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On heaven, their home, they fix their eyes,
The temple of their God:
With morning incenfe up they rife
Sublime, and through the lower skies
Acrofs the road a feraph flew,
When kindred minds their God purfue "They break with double vigour through "The dull incumbent air."
Charm'd with the pleafure and furprize,
"Bleft be the power that fprings their flight,
"That turns their love to facrifice,
"And joins their zeal for wings."
To Mr. C. and S. FLEETWOOD.
FLEETWOODS, young generous pair,
Bubbles are light and brittle too,
Try'd by a standard bold and juft
Honour and gold and paint and duft;
Titles and names, and life and breath,
The foul's the only thing we have
The foul! 'tis of th' immortal kind,
Out-lives the mouldering corpfe, and leaves the globe In limbs of clay though the appears,
Array'd in rofy skin, and deck'd with ears and eyes,
There's nothing in her frame kin to the dress she wears a
She ftands eternally diftin&t, and must for ever be.
Rife then, my thoughts, on high,
Soar beyond all that's made to die;
Sits the Creator and the Judge of fouls,
Whirling the planets round the poles,
Winds off our threads of life, and brings our periods on. Swift the approach, and folemn is the day,
When this immortal mind
Stript of the body's coarse array
To endless pain, or endless joy,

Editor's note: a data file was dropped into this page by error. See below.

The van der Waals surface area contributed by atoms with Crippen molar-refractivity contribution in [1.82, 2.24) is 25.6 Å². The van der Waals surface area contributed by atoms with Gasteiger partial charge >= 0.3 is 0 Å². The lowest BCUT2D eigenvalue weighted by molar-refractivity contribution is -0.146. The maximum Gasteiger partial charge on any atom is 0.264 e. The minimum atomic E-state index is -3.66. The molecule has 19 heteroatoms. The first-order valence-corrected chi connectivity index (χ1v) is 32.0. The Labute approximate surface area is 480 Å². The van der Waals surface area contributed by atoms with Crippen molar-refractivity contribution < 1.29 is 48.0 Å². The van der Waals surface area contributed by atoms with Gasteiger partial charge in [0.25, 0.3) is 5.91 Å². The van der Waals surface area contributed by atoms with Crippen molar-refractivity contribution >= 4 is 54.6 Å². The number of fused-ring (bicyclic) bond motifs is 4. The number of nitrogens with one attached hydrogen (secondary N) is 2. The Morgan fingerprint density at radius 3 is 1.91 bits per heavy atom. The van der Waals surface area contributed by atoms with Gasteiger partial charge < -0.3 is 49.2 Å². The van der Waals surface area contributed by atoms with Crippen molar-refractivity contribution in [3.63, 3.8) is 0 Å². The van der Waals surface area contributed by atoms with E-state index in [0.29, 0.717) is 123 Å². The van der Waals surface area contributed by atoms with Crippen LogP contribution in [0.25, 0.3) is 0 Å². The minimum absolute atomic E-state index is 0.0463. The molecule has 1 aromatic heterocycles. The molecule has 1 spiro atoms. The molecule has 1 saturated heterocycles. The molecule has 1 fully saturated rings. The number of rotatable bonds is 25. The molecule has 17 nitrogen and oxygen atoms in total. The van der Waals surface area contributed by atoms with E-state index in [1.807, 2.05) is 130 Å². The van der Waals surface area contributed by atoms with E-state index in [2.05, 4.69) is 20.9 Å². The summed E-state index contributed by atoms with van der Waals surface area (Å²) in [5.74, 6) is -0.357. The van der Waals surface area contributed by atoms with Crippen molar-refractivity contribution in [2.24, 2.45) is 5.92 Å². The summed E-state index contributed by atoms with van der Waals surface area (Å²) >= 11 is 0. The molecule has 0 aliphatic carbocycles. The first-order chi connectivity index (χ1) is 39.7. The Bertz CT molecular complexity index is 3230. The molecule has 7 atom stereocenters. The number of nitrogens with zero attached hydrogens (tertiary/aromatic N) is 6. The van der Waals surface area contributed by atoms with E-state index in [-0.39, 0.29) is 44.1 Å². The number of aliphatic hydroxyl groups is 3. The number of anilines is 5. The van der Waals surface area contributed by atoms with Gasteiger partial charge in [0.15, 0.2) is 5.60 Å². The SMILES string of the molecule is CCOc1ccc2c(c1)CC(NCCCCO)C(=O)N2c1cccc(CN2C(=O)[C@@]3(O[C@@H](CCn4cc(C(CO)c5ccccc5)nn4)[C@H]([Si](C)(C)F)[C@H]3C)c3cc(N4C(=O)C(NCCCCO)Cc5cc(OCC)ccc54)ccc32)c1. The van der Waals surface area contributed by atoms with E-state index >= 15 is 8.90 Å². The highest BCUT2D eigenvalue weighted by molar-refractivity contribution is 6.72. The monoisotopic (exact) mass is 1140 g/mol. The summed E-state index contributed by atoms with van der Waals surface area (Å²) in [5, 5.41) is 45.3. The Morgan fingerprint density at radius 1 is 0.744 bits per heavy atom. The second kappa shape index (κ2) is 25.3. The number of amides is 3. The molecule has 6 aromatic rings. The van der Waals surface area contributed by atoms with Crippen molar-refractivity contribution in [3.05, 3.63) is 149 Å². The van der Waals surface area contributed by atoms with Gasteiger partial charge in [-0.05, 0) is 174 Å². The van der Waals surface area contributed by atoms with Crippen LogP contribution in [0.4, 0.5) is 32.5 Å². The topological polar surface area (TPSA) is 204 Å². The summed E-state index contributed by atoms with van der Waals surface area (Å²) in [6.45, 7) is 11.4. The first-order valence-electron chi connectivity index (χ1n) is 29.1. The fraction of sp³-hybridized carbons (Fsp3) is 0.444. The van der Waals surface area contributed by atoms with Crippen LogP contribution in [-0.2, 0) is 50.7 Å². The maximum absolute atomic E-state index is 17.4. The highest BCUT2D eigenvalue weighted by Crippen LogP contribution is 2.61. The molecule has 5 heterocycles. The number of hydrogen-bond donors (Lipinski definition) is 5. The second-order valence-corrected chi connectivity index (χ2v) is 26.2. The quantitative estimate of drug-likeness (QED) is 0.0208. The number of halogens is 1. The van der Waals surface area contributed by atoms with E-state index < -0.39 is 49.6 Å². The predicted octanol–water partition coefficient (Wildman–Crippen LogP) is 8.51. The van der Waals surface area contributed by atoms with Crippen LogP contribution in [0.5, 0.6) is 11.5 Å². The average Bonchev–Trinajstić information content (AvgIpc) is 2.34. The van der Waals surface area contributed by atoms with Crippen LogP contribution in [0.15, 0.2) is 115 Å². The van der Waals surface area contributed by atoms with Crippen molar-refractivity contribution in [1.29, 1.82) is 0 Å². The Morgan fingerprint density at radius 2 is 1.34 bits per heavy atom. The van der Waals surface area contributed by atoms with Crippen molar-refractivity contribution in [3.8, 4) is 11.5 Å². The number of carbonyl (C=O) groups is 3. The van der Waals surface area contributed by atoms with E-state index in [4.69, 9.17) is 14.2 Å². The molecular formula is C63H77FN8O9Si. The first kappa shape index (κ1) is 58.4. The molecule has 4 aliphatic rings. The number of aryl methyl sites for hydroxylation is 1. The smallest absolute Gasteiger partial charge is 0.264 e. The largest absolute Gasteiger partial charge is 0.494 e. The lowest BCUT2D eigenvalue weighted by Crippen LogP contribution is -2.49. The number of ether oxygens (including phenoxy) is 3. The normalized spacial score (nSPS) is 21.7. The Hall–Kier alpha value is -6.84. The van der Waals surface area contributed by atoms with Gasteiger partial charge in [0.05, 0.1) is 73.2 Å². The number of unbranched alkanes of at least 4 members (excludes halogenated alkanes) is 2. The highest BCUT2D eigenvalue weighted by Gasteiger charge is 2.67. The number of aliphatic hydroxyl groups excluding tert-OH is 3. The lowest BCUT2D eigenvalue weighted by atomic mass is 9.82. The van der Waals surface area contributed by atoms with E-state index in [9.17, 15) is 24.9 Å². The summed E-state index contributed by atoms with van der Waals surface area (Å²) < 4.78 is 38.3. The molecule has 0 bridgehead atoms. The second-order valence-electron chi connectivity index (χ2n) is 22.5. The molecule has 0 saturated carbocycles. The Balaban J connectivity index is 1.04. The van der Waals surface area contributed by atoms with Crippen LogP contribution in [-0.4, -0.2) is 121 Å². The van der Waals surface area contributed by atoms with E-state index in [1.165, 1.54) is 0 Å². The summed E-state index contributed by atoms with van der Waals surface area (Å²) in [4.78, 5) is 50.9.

Think of the fands run down to waste,
None but the prefent is our own;
To WILLIAM BLACKBOURN, Efq; CASIMIR. Lib. II. Od. 2. imitated.
"Quæ tegit canas modo Bruma valles, &c."
how it fnows! how fast the valley fills!
And the fweet groves the hoary garment wear; Yet the warm fun-beams bounding from the hills Shall melt the vail away, and the young green appear.
But when old age has on your temples fhed
Her filver-froft, there's no returning fun;
Swift flies our autumn, fwift our fummer 's fled,
When youth, and love, and fpring, and golden joys are
Then cold, and winter, and your aged fnow,
The chace of pleasures is not worth the pains,
'Tis but one youth, and fhort, that mortals have,
Thus, Blackbourn, we should leave our names our heirs ; Old time and waning moons fweep all the reft away.
THE rifing year beheld th' imperious Gaul
Stretch his dominion, while a hundred towns
Crouch'd to the victor: but a steady foul
We are a little kingdom; but the man
Forms it a large one, whilft his royal mind
'Tis not a troop of well-appointed guards Create a monarch, not a purple robe
Dy'd in the people's blood, not all the crowns
In vain the harlot, pleafure, fpreads her charms,
He lives above the crowd, nor hears the noise Of wars and triumphs, nor regards the fhouts Of popular applaufe, that empty found;